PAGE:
‘The world is facing disease challenges as never before, but the corollary of that is that the veterinary profession has scope to contribute to solving these challenges’
I recall thinking towards the end of my PhD that it would be better if the input and output of scientific research had a nice positive linear correlation. Surely in most jobs, if you work hard you do well, but research seemed to be a more fickle endeavour, and this bothered me. As Einstein said: ‘If we knew what it was we were doing, it would not be called research’ (which is at odds with the current necessity that scientists predict and road-map the impact of their future research . . . but let's not veer off-topic). I found that writing my thesis and defending it in my viva was one of the high points. The satisfaction of bringing my work together into something tangible and of getting some positive feedback definitely spurred me into considering postdoctoral research. I did entertain other career options at this stage but felt that a few postdoccing years would broaden my research experience and skills in a different environment and crystallise if academia and/or research was my desired destiny.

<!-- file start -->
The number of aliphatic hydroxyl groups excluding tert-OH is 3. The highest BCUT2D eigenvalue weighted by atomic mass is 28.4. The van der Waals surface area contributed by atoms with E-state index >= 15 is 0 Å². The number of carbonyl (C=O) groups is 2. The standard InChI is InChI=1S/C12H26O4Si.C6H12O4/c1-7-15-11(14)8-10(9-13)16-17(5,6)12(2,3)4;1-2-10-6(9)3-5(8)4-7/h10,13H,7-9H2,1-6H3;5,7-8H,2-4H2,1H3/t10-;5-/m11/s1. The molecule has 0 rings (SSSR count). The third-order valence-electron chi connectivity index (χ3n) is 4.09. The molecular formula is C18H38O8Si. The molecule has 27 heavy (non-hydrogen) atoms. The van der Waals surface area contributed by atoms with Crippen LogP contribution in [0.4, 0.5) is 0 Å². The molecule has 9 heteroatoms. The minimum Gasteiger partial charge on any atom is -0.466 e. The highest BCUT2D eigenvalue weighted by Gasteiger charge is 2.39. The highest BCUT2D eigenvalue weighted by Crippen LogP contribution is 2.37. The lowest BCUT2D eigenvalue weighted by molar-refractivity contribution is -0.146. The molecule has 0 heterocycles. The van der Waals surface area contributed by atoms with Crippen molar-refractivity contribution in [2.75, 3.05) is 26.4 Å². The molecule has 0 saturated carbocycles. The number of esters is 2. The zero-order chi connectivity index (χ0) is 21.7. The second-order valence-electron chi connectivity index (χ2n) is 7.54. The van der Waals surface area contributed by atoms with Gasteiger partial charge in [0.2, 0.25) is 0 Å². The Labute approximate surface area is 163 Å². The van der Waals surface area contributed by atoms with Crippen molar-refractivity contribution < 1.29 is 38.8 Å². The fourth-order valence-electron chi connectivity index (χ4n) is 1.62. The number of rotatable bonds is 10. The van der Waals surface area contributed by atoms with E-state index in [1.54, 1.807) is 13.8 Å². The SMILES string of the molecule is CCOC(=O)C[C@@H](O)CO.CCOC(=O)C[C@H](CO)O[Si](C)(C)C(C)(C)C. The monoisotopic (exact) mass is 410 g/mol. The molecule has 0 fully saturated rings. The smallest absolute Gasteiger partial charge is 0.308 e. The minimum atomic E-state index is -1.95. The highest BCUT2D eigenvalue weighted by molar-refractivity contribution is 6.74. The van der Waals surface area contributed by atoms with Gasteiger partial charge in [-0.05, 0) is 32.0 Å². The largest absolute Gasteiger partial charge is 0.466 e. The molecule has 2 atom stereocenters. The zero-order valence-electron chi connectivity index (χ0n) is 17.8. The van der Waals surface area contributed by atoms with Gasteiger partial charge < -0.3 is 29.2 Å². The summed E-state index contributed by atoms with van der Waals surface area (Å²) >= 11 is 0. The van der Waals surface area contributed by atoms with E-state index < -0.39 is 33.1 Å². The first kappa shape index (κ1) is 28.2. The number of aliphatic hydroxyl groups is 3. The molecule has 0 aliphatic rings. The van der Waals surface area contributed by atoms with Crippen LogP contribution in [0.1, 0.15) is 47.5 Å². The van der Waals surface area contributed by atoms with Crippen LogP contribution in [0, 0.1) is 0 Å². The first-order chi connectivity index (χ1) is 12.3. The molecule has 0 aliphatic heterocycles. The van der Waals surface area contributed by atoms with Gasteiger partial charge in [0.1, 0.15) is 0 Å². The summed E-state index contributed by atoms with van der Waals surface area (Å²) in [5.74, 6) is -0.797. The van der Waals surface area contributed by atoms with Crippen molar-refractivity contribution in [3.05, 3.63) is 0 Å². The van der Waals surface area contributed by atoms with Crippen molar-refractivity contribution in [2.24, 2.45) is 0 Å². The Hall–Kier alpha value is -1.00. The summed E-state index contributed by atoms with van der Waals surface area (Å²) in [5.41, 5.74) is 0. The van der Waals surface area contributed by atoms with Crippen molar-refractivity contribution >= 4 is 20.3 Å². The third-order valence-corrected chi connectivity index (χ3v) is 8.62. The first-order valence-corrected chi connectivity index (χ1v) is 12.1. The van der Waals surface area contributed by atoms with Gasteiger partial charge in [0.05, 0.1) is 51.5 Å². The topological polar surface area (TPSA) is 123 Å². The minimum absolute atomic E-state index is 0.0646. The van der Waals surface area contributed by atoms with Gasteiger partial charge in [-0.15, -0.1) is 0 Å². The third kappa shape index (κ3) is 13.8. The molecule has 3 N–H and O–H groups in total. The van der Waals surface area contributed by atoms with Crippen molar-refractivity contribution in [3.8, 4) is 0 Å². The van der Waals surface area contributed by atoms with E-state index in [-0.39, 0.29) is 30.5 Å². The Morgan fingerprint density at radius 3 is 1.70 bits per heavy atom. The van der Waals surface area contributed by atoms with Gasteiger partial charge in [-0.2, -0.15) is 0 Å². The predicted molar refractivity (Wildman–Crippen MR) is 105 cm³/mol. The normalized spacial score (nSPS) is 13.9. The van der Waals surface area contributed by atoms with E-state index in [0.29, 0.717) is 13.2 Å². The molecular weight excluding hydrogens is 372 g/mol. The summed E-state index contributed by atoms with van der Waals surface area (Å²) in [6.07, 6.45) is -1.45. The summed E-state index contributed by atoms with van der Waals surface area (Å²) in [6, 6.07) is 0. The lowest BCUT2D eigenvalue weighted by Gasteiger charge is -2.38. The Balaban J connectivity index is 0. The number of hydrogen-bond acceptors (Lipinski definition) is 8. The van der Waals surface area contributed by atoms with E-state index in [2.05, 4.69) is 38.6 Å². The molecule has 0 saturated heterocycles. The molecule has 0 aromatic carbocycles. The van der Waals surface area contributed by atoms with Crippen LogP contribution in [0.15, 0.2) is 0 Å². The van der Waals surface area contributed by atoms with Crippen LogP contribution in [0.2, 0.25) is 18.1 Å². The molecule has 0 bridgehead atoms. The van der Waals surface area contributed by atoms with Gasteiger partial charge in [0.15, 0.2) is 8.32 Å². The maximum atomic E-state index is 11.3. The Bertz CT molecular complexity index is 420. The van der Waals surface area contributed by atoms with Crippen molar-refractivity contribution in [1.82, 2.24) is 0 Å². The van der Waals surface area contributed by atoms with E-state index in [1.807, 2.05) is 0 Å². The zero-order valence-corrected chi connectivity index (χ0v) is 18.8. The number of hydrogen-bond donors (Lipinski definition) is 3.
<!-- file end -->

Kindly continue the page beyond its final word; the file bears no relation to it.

For my postdoc I changed cities (from Cambridge to London) and viruses (from influenza to vaccinia). I started a five-year postdoc at Imperial College working on how vaccinia virus evades the host immune response. I was still in the realm of molecular virology, but with a greater focus on cell signalling pathways, and now studying a virus with several hundred genes as opposed to influenza's handful, and with a very different gameplan for subverting and multiplying in host cells. I valued working in a larger research group as I found the lab environment more sociable and more dynamic, and the range of expertise meant that there was always someone a few lab bays away to ask for advice. After 18 months, my boss announced that he and his research funding were moving to Cambridge, and hence so were all the jobs in his lab.